Blackburn burglar comes clean over thefts
10:00am Monday 26th August 2013 in News
A MAN serving time for burglary put himself in the frame for other crimes by writing a letter of confession to the police.
Mark Brown owned up to carrying out a raid at the Boulder UK outdoor wear business, off King Street in Blackburn, plus five other offences.
His efforts to wipe the slate clean came as he approached 40 and believed he had reached a turning point in his life.
The 39-year-old, who is already serving three years and four months for burglary and theft, appeared at Preston Crown Court where a judge gave him a 16-month sentence.
This means he will not have to stay in any longer than his earliest release date of May next year.
In the present case, he had pleaded guilty to burglary and asked for three other burglaries of non dwellings, one attempted burglary and one theft from a vehicle to be considered.
Joseph Allman, prosecuting, said the burglary at Boulder UK dated back to February last year.
Brown stole £2,000 of waterproof jackets, took £70 from a till and caused £300 of damage.
Mr Allman said: "The defendant's involvement did not come to light until June this year when he was produced from prison, at his own request, and admitted this offence, along with those being taken into consideration.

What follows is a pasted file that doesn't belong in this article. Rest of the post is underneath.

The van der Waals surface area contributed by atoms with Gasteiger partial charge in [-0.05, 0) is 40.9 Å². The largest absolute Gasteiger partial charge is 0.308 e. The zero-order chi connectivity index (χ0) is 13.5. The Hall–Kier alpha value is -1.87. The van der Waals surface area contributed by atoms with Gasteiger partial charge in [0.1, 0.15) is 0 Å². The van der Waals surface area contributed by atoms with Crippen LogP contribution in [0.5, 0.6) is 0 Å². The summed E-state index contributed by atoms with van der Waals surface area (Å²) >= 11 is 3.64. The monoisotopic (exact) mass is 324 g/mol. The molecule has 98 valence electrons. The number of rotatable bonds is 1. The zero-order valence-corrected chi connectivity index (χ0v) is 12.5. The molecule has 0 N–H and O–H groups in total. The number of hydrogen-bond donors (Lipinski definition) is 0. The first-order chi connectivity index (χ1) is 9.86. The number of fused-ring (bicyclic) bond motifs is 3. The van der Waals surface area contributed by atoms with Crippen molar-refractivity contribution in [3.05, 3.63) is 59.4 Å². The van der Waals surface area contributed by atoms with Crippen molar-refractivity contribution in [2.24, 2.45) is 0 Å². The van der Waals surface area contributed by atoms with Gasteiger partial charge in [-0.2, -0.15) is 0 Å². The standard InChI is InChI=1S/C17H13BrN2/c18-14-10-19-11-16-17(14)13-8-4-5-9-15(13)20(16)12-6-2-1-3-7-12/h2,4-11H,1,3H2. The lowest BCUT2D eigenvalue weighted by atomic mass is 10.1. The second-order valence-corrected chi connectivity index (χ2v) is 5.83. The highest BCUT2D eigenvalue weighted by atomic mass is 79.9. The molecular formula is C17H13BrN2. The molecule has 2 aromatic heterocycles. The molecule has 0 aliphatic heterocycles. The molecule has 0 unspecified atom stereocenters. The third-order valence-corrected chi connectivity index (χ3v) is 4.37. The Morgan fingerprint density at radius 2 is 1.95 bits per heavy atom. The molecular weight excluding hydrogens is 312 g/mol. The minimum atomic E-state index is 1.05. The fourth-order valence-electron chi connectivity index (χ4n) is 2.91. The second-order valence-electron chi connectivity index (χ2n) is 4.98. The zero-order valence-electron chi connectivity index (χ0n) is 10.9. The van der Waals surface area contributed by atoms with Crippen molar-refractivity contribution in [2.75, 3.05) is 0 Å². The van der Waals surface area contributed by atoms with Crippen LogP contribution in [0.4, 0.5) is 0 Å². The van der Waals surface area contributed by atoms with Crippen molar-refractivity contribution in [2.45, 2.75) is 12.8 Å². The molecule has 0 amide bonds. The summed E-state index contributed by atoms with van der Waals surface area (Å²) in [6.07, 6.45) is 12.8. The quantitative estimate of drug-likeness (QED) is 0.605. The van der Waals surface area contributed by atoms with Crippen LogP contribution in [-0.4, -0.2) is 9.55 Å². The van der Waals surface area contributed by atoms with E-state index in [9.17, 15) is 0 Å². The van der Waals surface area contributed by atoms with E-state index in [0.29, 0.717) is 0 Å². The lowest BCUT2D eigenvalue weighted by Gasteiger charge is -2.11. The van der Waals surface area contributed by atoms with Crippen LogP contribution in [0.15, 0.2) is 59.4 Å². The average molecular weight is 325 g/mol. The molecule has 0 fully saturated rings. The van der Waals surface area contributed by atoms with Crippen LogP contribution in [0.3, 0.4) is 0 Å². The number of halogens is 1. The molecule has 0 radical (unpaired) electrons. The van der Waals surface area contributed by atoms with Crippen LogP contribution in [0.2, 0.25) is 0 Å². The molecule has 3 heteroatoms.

"On his own admission, he and another person had carried out the offence."
Adrian Williams, defending, said: "He wrote to the police from custody to bring it to the police attention, as well as other matters.
"He tells me he has reached what he considers to be a turning point in his life.
"He knows he will continue to serve in prison until at least May next year, but is highly motivated, with a very positive attitude to try and do something different with his life.
"In his words, he is now getting too old and fears his life will be a lot shorter unless he changes."
The court was also told that Brown had twice met the victim of the house burglary from the previous case, as part of restorative justice. He intended to go to the school where she worked to pass on his life experiences to young people.
Judge Philip Sycamore told Brown that burglaries caused massive disruption to people's lives and could have a lasting effect on their sense of security.
He said: "It is to your credit that you took it upon yourself to try and wipe the slate clean. I recognise the offences would not have been detected had you not volunteered information."